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The Wake of Bill Cooper [Trenchant Edges]
Estimated reading time: 7 minutes, 54 seconds. Contains 1581 words
Good morning friends!
Trying out actually getting one of these out more or less on time for a change of pace.
I’m Stephen, your host, and this is the Trenchant Edges. A newsletter about weird people and ideas.
And it’s hard to come for someone weirder than Bill Cooper.
Bill exists in a kind of amazing venn diagram.
Over the last year I’ve become one of those awful people who can’t stop thinking about Bill Cooper.
Part of it is contrast. Bill’s just as problematic as say, Alex Jones, and spreads a ton of the same ideas, but he’s also way better at radio and gives a much more plausible case for why he isn’t a racist.
I can’t call him a “good” person. But he was sincere in a way I don’t really get from most of today’s conservative pundits. And he certainly seemed to believe all his bullshit.
He’s also a fairly early Insider conspiracy theorist: Allegedly working for Naval Intelligence, which gave him access to many documents he claimed to be factual. But I’m getting ahead of myself.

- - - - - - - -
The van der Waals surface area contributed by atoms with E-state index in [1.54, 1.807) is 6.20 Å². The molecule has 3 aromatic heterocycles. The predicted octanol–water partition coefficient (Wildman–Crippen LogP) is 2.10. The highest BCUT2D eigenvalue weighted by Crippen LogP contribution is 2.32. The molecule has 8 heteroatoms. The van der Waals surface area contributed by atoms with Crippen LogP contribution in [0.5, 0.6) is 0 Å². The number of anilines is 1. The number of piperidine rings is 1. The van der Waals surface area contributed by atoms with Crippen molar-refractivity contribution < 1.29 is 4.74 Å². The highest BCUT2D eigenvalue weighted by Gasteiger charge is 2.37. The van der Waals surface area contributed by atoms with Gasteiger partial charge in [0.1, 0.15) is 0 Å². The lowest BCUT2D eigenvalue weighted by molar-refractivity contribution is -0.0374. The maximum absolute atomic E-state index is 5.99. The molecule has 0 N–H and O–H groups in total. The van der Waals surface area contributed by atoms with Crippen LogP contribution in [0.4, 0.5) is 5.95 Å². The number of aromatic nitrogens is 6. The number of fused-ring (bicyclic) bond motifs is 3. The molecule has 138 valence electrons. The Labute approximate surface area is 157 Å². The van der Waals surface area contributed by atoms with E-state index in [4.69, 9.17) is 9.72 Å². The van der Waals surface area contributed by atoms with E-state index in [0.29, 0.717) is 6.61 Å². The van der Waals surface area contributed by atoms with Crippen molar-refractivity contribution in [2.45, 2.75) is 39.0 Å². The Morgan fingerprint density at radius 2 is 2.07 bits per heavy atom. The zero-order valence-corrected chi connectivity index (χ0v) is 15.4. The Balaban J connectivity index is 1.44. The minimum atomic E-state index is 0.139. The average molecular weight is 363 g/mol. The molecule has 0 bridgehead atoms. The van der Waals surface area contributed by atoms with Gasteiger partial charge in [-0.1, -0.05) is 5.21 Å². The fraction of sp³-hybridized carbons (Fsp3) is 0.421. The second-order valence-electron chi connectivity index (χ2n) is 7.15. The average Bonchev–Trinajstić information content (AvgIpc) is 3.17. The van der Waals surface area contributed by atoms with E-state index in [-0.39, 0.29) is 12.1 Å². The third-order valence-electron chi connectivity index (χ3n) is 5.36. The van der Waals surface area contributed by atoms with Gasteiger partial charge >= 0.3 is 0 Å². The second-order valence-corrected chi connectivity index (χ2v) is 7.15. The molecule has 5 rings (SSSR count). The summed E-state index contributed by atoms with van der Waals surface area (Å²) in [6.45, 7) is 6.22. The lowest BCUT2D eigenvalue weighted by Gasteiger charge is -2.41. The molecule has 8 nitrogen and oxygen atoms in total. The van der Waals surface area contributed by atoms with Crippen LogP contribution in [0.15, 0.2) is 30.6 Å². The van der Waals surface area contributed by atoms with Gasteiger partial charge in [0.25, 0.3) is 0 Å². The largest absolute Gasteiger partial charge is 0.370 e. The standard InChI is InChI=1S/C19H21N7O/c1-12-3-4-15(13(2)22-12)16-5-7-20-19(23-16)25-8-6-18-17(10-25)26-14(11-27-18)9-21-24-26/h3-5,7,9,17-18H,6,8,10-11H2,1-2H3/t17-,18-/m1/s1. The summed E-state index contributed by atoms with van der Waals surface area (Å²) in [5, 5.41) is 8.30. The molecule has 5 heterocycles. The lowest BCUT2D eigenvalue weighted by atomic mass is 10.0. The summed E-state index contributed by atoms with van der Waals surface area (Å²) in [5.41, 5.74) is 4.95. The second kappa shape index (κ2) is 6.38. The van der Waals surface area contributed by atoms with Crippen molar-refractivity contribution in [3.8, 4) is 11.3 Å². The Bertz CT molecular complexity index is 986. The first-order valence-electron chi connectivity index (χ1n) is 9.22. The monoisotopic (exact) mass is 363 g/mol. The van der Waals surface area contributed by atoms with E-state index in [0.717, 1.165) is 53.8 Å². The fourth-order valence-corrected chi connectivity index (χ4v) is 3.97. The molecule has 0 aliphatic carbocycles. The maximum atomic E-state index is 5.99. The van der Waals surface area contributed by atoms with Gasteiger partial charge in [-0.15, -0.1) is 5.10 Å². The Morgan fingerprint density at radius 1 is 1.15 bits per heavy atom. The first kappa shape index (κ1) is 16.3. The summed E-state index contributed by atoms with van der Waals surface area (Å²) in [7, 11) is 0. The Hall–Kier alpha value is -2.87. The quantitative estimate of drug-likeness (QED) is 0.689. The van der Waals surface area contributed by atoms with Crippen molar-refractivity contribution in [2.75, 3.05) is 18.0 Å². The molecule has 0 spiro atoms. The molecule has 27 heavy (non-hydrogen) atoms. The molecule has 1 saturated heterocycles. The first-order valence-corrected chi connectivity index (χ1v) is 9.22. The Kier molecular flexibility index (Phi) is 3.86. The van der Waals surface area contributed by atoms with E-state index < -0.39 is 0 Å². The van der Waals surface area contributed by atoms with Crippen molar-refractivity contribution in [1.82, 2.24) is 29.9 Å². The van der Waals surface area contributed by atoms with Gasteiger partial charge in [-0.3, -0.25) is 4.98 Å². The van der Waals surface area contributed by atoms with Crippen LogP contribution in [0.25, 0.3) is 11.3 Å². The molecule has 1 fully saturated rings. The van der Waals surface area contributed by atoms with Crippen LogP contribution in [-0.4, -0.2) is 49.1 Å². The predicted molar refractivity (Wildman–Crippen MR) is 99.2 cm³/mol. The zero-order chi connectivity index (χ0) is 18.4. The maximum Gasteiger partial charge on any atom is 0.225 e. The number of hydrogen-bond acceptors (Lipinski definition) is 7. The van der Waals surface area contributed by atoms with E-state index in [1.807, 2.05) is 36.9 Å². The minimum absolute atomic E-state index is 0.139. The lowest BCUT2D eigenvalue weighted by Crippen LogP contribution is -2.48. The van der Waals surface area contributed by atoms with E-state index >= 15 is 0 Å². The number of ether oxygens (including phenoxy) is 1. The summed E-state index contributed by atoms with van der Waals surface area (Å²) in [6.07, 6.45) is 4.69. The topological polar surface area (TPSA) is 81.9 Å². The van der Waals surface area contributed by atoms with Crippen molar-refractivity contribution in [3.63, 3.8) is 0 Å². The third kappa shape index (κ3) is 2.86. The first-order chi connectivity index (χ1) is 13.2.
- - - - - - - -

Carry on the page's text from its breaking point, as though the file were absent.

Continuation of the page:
Bill Cooper Basics
Let’s run through his life real quick:
Bill was born on May 6th, 1943 in Long Beach California and most of the details of his early life are quite spotty. We know he did at least one tour in Vietnam in the navy and was discharged in 1975.
From there he bounced between technical and vocational schools until he joined the UFO community publically in 1988. His early works focused on an anti-government conspiracy mixing UFOs and secret plots which he’d later come to doubt.
It was called Majestic 12 and, hoo boy, it’s a whole fucking thing. TLDR: There’s a secret government who have cut a deal with somewhat hostile aliens where we get technology and they get to abduct people as they like.
If y’all want me to get into the details, ask. This was one of my early conspiracies that I got into through the temple of the screaming electron.
Anyway, Bill later came to reject this narrative and suspect that the whole UFO phenomenon is just a government psyop. A theory with some legs, IMO.
After he left the UFO scene, he started broadcasting on shortwave radio eventually getting a weekday show called The Hour Of The Time where he’d discuss his ideas and take calls. The show would run until his death on November 5th, 2001.